'Leaf it alone' call

The picnic table which has been installed in the middle of the Beech Leaf Stepping Stones sculpture in Mosgiel. The sculpture features concrete leaves laid into the ground, referencing the nearby beech tree, which is now surrounded by a clutter of rubbish bins and signs. Photo by Linda Robertson.
The picnic table which has been installed in the middle of the Beech Leaf Stepping Stones sculpture in Mosgiel. The sculpture features concrete leaves laid into the ground, referencing the nearby beech tree, which is now surrounded by a clutter of rubbish bins and signs. Photo by Linda Robertson.
Public art might not always be about bums on seats, but it shouldn't include picnic tables either, the Otago Sculpture Trust says.

The trust has voiced concern after a Mosgiel art-lover complained about the placement of a picnic table amid the town's first piece of public art.

The Beech Leaf Stepping Stones sculpture, by German-born artist Siegfried Koglmeier, was believed to be the first piece of public art sponsored by the Dunedin City Council.

It was installed on the corner of Gordon and Factory Rds, in Mosgiel, in 1996, with its leaf-shaped concrete paving stones designed to reference a nearby beech tree.

Mosgiel resident Jan Thomson, a member of the Taieri Arts Group, contacted the Taieri Times to express concern at the recent appearance of a picnic table on a concrete slab in the middle of the sculpture.

Peter Nicholls.
Peter Nicholls.
''People might think 'so what' ... It's kind of the principle of the thing, really,'' she said.

Otago Sculpture Trust executive member and former chairman Peter Nicholls agreed, saying adding another ''element'' to the work was insensitive.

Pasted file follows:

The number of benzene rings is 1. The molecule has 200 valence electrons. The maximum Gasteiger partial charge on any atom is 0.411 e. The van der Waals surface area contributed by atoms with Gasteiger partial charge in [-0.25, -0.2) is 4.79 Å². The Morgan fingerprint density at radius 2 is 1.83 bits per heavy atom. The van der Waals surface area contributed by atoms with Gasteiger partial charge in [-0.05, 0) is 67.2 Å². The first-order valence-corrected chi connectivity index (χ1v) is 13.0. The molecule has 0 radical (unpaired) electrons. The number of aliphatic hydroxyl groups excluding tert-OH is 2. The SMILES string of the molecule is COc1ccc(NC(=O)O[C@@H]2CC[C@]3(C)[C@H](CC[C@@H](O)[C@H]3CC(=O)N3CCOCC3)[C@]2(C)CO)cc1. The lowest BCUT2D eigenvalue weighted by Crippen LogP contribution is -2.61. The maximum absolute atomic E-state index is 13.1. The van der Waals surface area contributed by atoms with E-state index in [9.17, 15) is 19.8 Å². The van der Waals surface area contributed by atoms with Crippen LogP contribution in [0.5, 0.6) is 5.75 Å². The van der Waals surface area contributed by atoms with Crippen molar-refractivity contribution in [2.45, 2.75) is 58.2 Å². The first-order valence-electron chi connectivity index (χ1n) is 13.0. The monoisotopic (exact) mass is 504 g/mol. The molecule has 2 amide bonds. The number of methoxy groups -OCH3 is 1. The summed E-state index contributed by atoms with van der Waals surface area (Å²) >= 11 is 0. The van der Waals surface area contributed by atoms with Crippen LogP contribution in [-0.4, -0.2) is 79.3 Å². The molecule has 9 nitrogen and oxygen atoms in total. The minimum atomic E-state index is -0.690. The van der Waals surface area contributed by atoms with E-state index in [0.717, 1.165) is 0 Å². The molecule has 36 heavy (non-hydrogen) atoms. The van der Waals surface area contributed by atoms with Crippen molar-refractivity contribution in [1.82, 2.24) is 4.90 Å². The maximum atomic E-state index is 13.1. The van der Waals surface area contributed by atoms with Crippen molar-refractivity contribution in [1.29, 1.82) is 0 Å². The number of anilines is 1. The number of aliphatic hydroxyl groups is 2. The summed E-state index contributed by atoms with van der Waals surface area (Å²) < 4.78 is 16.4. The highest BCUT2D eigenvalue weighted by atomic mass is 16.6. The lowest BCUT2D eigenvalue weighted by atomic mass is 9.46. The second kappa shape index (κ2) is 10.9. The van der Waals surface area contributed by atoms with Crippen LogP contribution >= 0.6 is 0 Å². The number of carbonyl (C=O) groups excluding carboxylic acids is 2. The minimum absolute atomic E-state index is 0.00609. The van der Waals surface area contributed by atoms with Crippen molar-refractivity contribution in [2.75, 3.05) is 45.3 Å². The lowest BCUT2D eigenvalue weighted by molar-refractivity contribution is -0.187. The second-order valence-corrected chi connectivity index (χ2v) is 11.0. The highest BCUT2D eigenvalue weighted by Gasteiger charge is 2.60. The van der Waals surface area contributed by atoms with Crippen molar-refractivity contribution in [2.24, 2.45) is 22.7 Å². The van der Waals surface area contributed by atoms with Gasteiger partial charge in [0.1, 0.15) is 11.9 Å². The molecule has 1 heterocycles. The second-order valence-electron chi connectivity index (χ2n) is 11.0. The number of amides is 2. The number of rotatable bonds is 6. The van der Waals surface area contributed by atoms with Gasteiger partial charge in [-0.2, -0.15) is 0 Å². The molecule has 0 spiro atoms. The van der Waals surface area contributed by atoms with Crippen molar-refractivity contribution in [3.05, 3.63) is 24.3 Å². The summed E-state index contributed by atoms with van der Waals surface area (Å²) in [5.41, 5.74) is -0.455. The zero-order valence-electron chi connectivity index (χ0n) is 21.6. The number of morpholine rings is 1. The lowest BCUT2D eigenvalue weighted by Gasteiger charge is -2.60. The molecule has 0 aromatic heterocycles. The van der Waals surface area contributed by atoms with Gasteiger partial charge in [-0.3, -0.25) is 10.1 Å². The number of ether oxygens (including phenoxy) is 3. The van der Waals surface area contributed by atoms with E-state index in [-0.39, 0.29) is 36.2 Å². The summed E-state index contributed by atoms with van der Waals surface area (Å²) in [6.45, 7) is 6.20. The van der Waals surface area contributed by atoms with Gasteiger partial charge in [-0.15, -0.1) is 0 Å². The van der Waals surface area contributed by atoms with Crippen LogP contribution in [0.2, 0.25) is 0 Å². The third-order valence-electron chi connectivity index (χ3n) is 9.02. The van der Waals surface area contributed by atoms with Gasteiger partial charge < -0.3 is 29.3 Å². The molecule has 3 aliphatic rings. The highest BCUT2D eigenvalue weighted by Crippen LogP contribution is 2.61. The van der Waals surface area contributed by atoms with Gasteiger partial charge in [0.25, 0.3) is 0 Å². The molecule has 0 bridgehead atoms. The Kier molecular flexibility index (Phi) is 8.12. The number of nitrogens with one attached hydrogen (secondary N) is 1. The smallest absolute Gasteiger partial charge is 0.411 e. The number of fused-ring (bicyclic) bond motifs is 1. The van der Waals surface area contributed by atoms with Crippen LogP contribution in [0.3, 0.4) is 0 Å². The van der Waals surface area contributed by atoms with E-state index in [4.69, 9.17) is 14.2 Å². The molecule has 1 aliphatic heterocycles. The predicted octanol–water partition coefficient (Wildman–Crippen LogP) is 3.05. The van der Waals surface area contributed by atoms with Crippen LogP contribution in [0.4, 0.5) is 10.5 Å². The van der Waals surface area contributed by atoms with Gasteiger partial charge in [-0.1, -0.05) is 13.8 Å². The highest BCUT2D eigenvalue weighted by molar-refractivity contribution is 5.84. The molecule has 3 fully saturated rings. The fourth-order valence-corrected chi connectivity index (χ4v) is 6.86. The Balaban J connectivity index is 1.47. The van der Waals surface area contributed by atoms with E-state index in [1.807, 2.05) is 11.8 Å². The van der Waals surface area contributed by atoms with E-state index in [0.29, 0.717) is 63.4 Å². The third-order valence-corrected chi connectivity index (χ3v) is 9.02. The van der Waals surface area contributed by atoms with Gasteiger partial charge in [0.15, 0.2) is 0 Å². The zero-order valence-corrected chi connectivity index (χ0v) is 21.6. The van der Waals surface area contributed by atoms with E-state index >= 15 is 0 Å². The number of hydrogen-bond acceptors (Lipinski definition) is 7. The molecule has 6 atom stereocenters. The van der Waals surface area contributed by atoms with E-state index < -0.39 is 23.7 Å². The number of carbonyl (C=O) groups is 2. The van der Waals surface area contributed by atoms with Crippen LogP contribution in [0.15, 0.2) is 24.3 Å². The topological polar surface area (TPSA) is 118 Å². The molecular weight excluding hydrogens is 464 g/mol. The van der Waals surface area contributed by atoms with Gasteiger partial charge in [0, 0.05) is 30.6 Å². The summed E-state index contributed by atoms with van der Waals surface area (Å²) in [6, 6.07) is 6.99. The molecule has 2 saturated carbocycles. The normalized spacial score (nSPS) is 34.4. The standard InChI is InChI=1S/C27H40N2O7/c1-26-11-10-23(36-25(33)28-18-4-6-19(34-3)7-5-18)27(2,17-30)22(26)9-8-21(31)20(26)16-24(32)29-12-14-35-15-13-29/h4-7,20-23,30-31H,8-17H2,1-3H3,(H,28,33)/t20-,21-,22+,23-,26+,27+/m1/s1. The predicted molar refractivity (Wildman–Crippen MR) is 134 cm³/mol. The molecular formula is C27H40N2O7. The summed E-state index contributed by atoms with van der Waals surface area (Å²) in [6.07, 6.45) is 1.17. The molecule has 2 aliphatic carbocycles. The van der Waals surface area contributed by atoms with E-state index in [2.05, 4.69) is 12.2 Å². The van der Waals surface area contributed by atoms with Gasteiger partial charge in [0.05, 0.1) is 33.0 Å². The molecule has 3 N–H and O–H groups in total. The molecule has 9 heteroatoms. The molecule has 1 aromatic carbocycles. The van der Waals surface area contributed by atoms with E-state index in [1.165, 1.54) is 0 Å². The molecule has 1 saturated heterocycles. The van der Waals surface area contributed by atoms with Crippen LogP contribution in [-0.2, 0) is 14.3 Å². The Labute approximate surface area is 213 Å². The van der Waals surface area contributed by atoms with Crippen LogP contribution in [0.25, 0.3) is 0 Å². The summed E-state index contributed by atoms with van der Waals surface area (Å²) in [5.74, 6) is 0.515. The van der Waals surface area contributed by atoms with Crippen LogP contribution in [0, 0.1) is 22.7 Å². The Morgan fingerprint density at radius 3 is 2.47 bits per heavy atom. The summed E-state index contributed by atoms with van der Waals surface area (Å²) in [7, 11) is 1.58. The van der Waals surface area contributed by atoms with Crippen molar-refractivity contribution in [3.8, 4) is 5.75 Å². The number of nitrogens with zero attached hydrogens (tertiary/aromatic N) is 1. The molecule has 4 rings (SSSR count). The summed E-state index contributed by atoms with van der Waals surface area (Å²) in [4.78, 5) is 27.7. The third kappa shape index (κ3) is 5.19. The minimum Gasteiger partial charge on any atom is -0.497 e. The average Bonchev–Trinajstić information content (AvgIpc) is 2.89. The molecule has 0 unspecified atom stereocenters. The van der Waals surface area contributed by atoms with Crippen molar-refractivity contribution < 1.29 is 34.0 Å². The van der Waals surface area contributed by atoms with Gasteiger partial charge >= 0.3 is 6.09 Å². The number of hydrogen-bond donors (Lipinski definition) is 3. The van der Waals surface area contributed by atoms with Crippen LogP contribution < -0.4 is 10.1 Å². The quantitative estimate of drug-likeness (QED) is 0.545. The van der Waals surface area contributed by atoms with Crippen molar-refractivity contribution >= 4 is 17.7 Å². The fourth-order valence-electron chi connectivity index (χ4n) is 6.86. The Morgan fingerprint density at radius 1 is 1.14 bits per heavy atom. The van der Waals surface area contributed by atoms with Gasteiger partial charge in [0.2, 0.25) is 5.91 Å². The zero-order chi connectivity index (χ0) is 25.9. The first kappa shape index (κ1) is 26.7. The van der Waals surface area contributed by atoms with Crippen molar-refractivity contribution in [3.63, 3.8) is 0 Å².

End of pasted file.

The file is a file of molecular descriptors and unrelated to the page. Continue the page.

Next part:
The area now appeared neglected, with no plaque describing the sculpture, and rubbish bins, a planter box, signs, bench seats and now a picnic table all cluttering the area, he said.

''I would like all that stuff gone. It's meant to honour the tree. That's what it's about. Now there's too much in the way.''

Placing a picnic table in the middle of the sculpture's leaves left it ''totally compromised'', and the artist ''wouldn't be happy at all'', he said.

Mosgiel Taieri Community Board chairman Bill Feather said the table was installed as part of a board initiative to improve public spaces.

It appeared to be well-used and he doubted the table had damaged the sculpture's integrity, given public toilets were also located nearby.

Bill Feather.
Bill Feather.
''As far as I'm aware we haven't upset it [the sculpture]. We haven't moved it ... or done that kind of thing to it.''

The table was among items of furniture built for the board by the Taieri Blokes Shed group and installed by the Taieri Lions Club, at a total cost to the board of $5000, Mr Feather said.

However, the board may have found ''a loophole we missed'' by not consulting the artist, whose location was unknown.

''Public art is foreign to us, really, in Mosgiel ... I can't say we stopped to think about that,'' he said.

Dunedin City Council parks manager Lisa Wheeler said the council had been aware of the sculpture when the picnic table was being placed and did not think it damaged the sculpture's integrity.

''As far as we're aware there's been no displacement or interruption to the pavers that make up the sculpture.''

There were no plans to move the table ''unless there's concerns raised through the community board'', but alternative suggestions were welcome, she said.

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